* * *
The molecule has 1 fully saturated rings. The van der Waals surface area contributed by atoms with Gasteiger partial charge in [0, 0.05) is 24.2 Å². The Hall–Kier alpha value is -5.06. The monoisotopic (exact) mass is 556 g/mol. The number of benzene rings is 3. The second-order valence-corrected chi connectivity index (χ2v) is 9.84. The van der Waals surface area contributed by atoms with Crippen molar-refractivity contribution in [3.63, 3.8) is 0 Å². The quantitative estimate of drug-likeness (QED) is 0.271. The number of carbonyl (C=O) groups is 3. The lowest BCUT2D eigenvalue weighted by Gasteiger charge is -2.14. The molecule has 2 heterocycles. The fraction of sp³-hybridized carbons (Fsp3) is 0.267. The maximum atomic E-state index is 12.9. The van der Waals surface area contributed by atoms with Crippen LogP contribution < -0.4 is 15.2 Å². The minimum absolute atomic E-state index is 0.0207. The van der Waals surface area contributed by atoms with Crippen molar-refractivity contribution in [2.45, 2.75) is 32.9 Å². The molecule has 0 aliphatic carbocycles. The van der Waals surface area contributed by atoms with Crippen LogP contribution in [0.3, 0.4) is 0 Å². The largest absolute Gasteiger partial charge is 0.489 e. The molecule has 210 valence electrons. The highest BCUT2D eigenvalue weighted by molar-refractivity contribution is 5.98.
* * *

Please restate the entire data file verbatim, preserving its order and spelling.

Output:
The molecule has 1 fully saturated rings. The van der Waals surface area contributed by atoms with Gasteiger partial charge in [0, 0.05) is 24.2 Å². The Hall–Kier alpha value is -5.06. The monoisotopic (exact) mass is 556 g/mol. The number of benzene rings is 3. The second-order valence-corrected chi connectivity index (χ2v) is 9.84. The van der Waals surface area contributed by atoms with Crippen molar-refractivity contribution in [3.63, 3.8) is 0 Å². The quantitative estimate of drug-likeness (QED) is 0.271. The number of carbonyl (C=O) groups is 3. The lowest BCUT2D eigenvalue weighted by Gasteiger charge is -2.14. The molecule has 2 heterocycles. The fraction of sp³-hybridized carbons (Fsp3) is 0.267. The maximum atomic E-state index is 12.9. The van der Waals surface area contributed by atoms with Crippen LogP contribution < -0.4 is 15.2 Å². The minimum absolute atomic E-state index is 0.0207. The van der Waals surface area contributed by atoms with Crippen molar-refractivity contribution in [2.45, 2.75) is 32.9 Å². The molecule has 0 aliphatic carbocycles. The van der Waals surface area contributed by atoms with Crippen LogP contribution in [0.3, 0.4) is 0 Å². The largest absolute Gasteiger partial charge is 0.489 e. The molecule has 210 valence electrons. The highest BCUT2D eigenvalue weighted by molar-refractivity contribution is 5.98.